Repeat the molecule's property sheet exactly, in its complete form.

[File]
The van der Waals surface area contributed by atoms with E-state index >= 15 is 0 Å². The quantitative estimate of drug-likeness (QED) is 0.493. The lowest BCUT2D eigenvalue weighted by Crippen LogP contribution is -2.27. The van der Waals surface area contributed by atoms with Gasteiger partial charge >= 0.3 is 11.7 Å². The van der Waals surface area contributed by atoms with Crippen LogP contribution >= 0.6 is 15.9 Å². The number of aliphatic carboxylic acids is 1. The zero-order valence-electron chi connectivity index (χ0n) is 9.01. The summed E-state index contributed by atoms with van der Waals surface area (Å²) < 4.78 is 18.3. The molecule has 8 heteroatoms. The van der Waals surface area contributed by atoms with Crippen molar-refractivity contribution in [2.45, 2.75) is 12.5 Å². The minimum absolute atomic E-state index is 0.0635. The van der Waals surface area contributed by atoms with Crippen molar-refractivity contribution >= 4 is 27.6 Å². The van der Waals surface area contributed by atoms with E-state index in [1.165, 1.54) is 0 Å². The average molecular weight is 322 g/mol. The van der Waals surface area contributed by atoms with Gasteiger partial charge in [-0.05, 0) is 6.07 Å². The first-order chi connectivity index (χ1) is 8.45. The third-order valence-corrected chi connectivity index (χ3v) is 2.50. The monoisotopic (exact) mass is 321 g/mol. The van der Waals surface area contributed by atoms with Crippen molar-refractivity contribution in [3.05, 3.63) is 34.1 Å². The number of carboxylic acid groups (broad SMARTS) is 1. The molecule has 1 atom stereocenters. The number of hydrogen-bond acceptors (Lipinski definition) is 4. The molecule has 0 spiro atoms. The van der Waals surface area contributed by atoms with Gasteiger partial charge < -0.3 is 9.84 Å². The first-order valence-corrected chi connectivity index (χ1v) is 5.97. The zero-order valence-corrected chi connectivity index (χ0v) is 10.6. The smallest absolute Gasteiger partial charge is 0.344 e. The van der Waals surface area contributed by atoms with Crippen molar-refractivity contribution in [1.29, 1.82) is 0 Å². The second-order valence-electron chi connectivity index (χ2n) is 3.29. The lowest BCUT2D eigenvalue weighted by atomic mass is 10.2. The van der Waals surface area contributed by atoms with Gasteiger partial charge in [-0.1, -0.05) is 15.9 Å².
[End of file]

The van der Waals surface area contributed by atoms with E-state index >= 15 is 0 Å². The quantitative estimate of drug-likeness (QED) is 0.493. The lowest BCUT2D eigenvalue weighted by Crippen LogP contribution is -2.27. The van der Waals surface area contributed by atoms with Gasteiger partial charge >= 0.3 is 11.7 Å². The van der Waals surface area contributed by atoms with Crippen LogP contribution >= 0.6 is 15.9 Å². The number of aliphatic carboxylic acids is 1. The zero-order valence-electron chi connectivity index (χ0n) is 9.01. The summed E-state index contributed by atoms with van der Waals surface area (Å²) < 4.78 is 18.3. The molecule has 8 heteroatoms. The van der Waals surface area contributed by atoms with Crippen molar-refractivity contribution in [2.45, 2.75) is 12.5 Å². The minimum absolute atomic E-state index is 0.0635. The van der Waals surface area contributed by atoms with Crippen molar-refractivity contribution >= 4 is 27.6 Å². The van der Waals surface area contributed by atoms with E-state index in [1.165, 1.54) is 0 Å². The average molecular weight is 322 g/mol. The van der Waals surface area contributed by atoms with Gasteiger partial charge in [-0.05, 0) is 6.07 Å². The first-order chi connectivity index (χ1) is 8.45. The third-order valence-corrected chi connectivity index (χ3v) is 2.50. The monoisotopic (exact) mass is 321 g/mol. The van der Waals surface area contributed by atoms with Crippen molar-refractivity contribution in [3.05, 3.63) is 34.1 Å². The number of carboxylic acid groups (broad SMARTS) is 1. The molecule has 1 atom stereocenters. The number of hydrogen-bond acceptors (Lipinski definition) is 4. The molecule has 0 spiro atoms. The van der Waals surface area contributed by atoms with Gasteiger partial charge < -0.3 is 9.84 Å². The first-order valence-corrected chi connectivity index (χ1v) is 5.97. The zero-order valence-corrected chi connectivity index (χ0v) is 10.6. The smallest absolute Gasteiger partial charge is 0.344 e. The van der Waals surface area contributed by atoms with Crippen molar-refractivity contribution in [1.29, 1.82) is 0 Å². The second-order valence-electron chi connectivity index (χ2n) is 3.29. The lowest BCUT2D eigenvalue weighted by atomic mass is 10.2. The van der Waals surface area contributed by atoms with Gasteiger partial charge in [-0.1, -0.05) is 15.9 Å².